Bensalem Opposes Industrial Waste Incinerator

Township officials say the project, which is proposed for three miles outside of Bensalem's municipal borders, 'will be of a hazardous and dangerous nature.'

Bristol Township Zoning Board Chairman Chuck Clayton and solicitor Kenneth Federman listen to testimony on the proposed incinerator during a recent Bristol Township Zoning Hearing Board meeting. Photo by James Boyle.
Bristol Township Zoning Board Chairman Chuck Clayton and solicitor Kenneth Federman listen to testimony on the proposed incinerator during a recent Bristol Township Zoning Hearing Board meeting. Photo by James Boyle.
Citing its proximity to a township school and impact on a waterfront redevelopment plan, the Bensalem Township Council formally opposed a proposed industrial waste incinerator in neighboring Bristol Township.

The governing body approved a four-page resolution during its meeting Monday night detailing why it does not support the potential addition of an industrial waste incinerator at the Bridge Business Center, which is situated less than three miles from the Bensalem border and within four miles of an elementary school. 

"The incinerator will emit into the air ash and other byproducts and chemical byproducts that are the result of the incineration of the aforementioned industrial waste materials," the resolution reads, further noting that the, "emissions will be of a hazardous and dangerous nature."

Bensalem, Bristol Township and Burlington, N.J. residents turned out at the Bristol Township zoning hearing board earlier this month to protest Route 13 Bristol Partners' plan, which involves the construction of a hazardous waste incinerating facility with two smoke stacks at the industrial park which also houses a former Rohm & Haas plant now managed by Dow Chemical.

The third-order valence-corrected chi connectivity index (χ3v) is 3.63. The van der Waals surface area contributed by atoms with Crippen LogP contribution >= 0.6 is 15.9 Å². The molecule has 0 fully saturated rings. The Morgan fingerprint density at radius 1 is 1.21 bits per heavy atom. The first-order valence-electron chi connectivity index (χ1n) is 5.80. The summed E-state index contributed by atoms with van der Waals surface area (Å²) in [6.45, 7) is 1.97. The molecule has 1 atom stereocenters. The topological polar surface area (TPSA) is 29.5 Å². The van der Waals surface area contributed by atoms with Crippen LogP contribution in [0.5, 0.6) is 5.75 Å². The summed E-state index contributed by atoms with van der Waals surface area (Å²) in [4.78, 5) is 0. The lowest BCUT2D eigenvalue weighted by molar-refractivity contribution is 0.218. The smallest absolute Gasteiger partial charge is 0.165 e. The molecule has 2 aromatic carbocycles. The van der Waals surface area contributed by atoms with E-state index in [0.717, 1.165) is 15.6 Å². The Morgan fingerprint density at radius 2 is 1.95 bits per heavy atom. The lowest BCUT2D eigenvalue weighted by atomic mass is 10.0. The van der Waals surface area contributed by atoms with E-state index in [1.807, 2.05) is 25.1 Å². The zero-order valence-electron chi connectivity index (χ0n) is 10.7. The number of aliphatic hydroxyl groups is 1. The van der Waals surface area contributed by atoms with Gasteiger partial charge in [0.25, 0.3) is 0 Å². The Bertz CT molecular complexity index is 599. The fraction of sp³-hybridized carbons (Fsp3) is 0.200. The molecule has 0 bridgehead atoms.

Bensalem Township officials also took issue with the proposed location of the facility. The so-called Bucks County Waterfront Redevelopment Plan–which Bensalem, Bristol, Tullytown and Bristol Township, along with Bucks County and the Redevelopment Authority of Bucks County adopted about 10 years ago–calls for "high-quality" space for office, flex, commercial and residential development, according to the resolution.

In addition, the redevelopment plan would "create a significant gateway feature to create an attractive entrance into Bristol Township from the Burlington-Bristol Bridge."

"The township of Bensalem believes that the incinerator is inconsistent with, and contrary to, the visions and goals for the entire Lower Bucks County Delaware Waterfront," according to the resolution. 

With passage of the resolution, Bensalem officials will notify Bristol Township and its boards and commissions of its opposition. In addition, Bensalem intends to "enter its appearance and participate in any and all proceedings" related to the incinerator project. 

The Bristol Township Zoning Hearing Board tabled its decision on the project until February. The board meets on Feb. 24 at 7 p.m. at the municipal building, 2501 Bath Road in Bristol. 
Kevin Brutschea January 28, 2014 at 09:11 PM
A company called Wheelabrator tried to build a trash to steam incinerater in Bensalem, in 1992, at Street & State Roads. The Township defeated it by decaling us a Clean Air Township, and banning outside burning. We have to oppose the Bristol project for that reason alone.
George Bambooshack January 28, 2014 at 11:13 PM
I remember that. I helped neighbors fight against it. I agree and this is hazardous waste which is worse. Not a good thing to have along the waterfront, and you know the stuff will go for miles. I remember smelling Rohm & Haas when I was a kid, in downtown Bensalem.
Kevin Brutschea January 29, 2014 at 05:11 PM
The only reason I have to go to the store and buy, with my money, leaf bags to recycle is because on the "no open burning" ordinace that was passed to stop the trash to steam plant. Is Bristol going to pay for my bags now?
George Bambooshack January 29, 2014 at 05:48 PM
You should just compost your yard waste. You and so many other people throw away valuable mulch. You could have nice compost to spread on your flower beds and around your trees and bushes.


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